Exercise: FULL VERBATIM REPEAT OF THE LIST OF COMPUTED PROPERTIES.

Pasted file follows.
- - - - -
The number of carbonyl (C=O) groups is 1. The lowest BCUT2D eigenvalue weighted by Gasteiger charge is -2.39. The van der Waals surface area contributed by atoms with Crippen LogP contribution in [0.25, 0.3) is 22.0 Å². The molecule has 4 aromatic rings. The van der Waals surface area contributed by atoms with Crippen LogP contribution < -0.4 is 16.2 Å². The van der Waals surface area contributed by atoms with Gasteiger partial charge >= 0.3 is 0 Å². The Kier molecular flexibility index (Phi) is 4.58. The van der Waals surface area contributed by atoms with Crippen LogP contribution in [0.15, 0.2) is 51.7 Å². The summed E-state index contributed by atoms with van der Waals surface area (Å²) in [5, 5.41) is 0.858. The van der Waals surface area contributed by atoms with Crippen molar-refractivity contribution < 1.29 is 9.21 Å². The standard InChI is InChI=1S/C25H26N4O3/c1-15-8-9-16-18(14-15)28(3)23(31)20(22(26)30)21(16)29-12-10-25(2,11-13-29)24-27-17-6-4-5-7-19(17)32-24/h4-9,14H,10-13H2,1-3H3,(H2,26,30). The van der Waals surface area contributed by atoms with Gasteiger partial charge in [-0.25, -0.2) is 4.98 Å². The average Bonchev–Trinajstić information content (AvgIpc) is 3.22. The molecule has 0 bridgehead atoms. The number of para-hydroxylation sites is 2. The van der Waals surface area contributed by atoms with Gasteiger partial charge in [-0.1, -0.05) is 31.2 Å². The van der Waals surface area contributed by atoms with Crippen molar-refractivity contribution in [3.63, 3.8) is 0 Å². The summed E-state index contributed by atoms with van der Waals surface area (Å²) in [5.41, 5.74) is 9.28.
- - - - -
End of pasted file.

The number of carbonyl (C=O) groups is 1. The lowest BCUT2D eigenvalue weighted by Gasteiger charge is -2.39. The van der Waals surface area contributed by atoms with Crippen LogP contribution in [0.25, 0.3) is 22.0 Å². The molecule has 4 aromatic rings. The van der Waals surface area contributed by atoms with Crippen LogP contribution < -0.4 is 16.2 Å². The van der Waals surface area contributed by atoms with Gasteiger partial charge >= 0.3 is 0 Å². The Kier molecular flexibility index (Phi) is 4.58. The van der Waals surface area contributed by atoms with Crippen LogP contribution in [0.15, 0.2) is 51.7 Å². The summed E-state index contributed by atoms with van der Waals surface area (Å²) in [5, 5.41) is 0.858. The van der Waals surface area contributed by atoms with Crippen molar-refractivity contribution < 1.29 is 9.21 Å². The standard InChI is InChI=1S/C25H26N4O3/c1-15-8-9-16-18(14-15)28(3)23(31)20(22(26)30)21(16)29-12-10-25(2,11-13-29)24-27-17-6-4-5-7-19(17)32-24/h4-9,14H,10-13H2,1-3H3,(H2,26,30). The van der Waals surface area contributed by atoms with Gasteiger partial charge in [-0.25, -0.2) is 4.98 Å². The average Bonchev–Trinajstić information content (AvgIpc) is 3.22. The molecule has 0 bridgehead atoms. The number of para-hydroxylation sites is 2. The van der Waals surface area contributed by atoms with Gasteiger partial charge in [-0.1, -0.05) is 31.2 Å². The van der Waals surface area contributed by atoms with Crippen molar-refractivity contribution in [3.63, 3.8) is 0 Å². The summed E-state index contributed by atoms with van der Waals surface area (Å²) in [5.41, 5.74) is 9.28.